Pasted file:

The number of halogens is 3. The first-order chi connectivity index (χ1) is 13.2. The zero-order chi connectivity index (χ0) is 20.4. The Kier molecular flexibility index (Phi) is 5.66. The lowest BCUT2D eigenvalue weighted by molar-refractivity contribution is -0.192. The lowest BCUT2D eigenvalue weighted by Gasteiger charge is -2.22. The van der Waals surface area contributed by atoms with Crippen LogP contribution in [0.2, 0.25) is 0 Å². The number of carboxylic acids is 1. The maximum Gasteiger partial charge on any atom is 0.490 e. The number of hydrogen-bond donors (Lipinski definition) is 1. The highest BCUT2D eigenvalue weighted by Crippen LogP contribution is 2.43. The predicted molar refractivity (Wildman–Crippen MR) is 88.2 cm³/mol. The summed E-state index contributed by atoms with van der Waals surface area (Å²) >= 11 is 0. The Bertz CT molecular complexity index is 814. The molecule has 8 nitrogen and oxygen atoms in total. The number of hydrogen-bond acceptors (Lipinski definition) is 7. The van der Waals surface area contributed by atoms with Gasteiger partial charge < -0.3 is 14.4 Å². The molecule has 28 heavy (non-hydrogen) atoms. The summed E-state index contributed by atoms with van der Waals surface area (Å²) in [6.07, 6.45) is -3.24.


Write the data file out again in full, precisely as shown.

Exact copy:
The number of halogens is 3. The first-order chi connectivity index (χ1) is 13.2. The zero-order chi connectivity index (χ0) is 20.4. The Kier molecular flexibility index (Phi) is 5.66. The lowest BCUT2D eigenvalue weighted by molar-refractivity contribution is -0.192. The lowest BCUT2D eigenvalue weighted by Gasteiger charge is -2.22. The van der Waals surface area contributed by atoms with Crippen LogP contribution in [0.2, 0.25) is 0 Å². The number of carboxylic acids is 1. The maximum Gasteiger partial charge on any atom is 0.490 e. The number of hydrogen-bond donors (Lipinski definition) is 1. The highest BCUT2D eigenvalue weighted by Crippen LogP contribution is 2.43. The predicted molar refractivity (Wildman–Crippen MR) is 88.2 cm³/mol. The summed E-state index contributed by atoms with van der Waals surface area (Å²) >= 11 is 0. The Bertz CT molecular complexity index is 814. The molecule has 8 nitrogen and oxygen atoms in total. The number of hydrogen-bond acceptors (Lipinski definition) is 7. The van der Waals surface area contributed by atoms with Gasteiger partial charge < -0.3 is 14.4 Å². The molecule has 28 heavy (non-hydrogen) atoms. The summed E-state index contributed by atoms with van der Waals surface area (Å²) in [6.07, 6.45) is -3.24.